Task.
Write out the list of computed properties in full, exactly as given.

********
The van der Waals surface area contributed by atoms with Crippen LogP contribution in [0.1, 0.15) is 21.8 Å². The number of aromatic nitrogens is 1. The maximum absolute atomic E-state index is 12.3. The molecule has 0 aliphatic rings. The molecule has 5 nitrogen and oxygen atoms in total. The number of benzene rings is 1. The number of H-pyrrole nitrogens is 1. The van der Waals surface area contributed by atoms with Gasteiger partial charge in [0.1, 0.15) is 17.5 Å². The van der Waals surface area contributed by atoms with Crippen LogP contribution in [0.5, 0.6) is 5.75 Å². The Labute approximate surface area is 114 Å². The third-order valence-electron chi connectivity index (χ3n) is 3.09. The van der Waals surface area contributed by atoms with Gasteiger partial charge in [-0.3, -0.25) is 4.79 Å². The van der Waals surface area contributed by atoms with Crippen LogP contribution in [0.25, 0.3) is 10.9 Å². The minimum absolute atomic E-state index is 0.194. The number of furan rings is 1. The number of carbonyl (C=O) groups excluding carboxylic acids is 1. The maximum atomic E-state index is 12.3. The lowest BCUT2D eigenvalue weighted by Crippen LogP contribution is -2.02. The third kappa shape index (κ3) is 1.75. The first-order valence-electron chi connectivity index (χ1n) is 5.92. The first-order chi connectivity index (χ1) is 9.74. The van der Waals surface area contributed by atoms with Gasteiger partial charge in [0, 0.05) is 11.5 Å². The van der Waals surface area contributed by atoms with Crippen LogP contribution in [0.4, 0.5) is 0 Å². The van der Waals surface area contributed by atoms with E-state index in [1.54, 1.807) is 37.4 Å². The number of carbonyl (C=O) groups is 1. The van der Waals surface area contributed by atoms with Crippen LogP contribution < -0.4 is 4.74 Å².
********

The van der Waals surface area contributed by atoms with Crippen LogP contribution in [0.1, 0.15) is 21.8 Å². The number of aromatic nitrogens is 1. The maximum absolute atomic E-state index is 12.3. The molecule has 0 aliphatic rings. The molecule has 5 nitrogen and oxygen atoms in total. The number of benzene rings is 1. The number of H-pyrrole nitrogens is 1. The van der Waals surface area contributed by atoms with Gasteiger partial charge in [0.1, 0.15) is 17.5 Å². The van der Waals surface area contributed by atoms with Crippen LogP contribution in [0.5, 0.6) is 5.75 Å². The Labute approximate surface area is 114 Å². The third-order valence-electron chi connectivity index (χ3n) is 3.09. The van der Waals surface area contributed by atoms with Gasteiger partial charge in [-0.3, -0.25) is 4.79 Å². The van der Waals surface area contributed by atoms with Crippen LogP contribution in [0.25, 0.3) is 10.9 Å². The minimum absolute atomic E-state index is 0.194. The number of furan rings is 1. The number of carbonyl (C=O) groups excluding carboxylic acids is 1. The maximum atomic E-state index is 12.3. The lowest BCUT2D eigenvalue weighted by Crippen LogP contribution is -2.02. The third kappa shape index (κ3) is 1.75. The first-order valence-electron chi connectivity index (χ1n) is 5.92. The first-order chi connectivity index (χ1) is 9.74. The van der Waals surface area contributed by atoms with Gasteiger partial charge in [0, 0.05) is 11.5 Å². The van der Waals surface area contributed by atoms with Crippen LogP contribution in [0.4, 0.5) is 0 Å². The van der Waals surface area contributed by atoms with E-state index in [1.54, 1.807) is 37.4 Å². The number of carbonyl (C=O) groups is 1. The van der Waals surface area contributed by atoms with Crippen LogP contribution < -0.4 is 4.74 Å².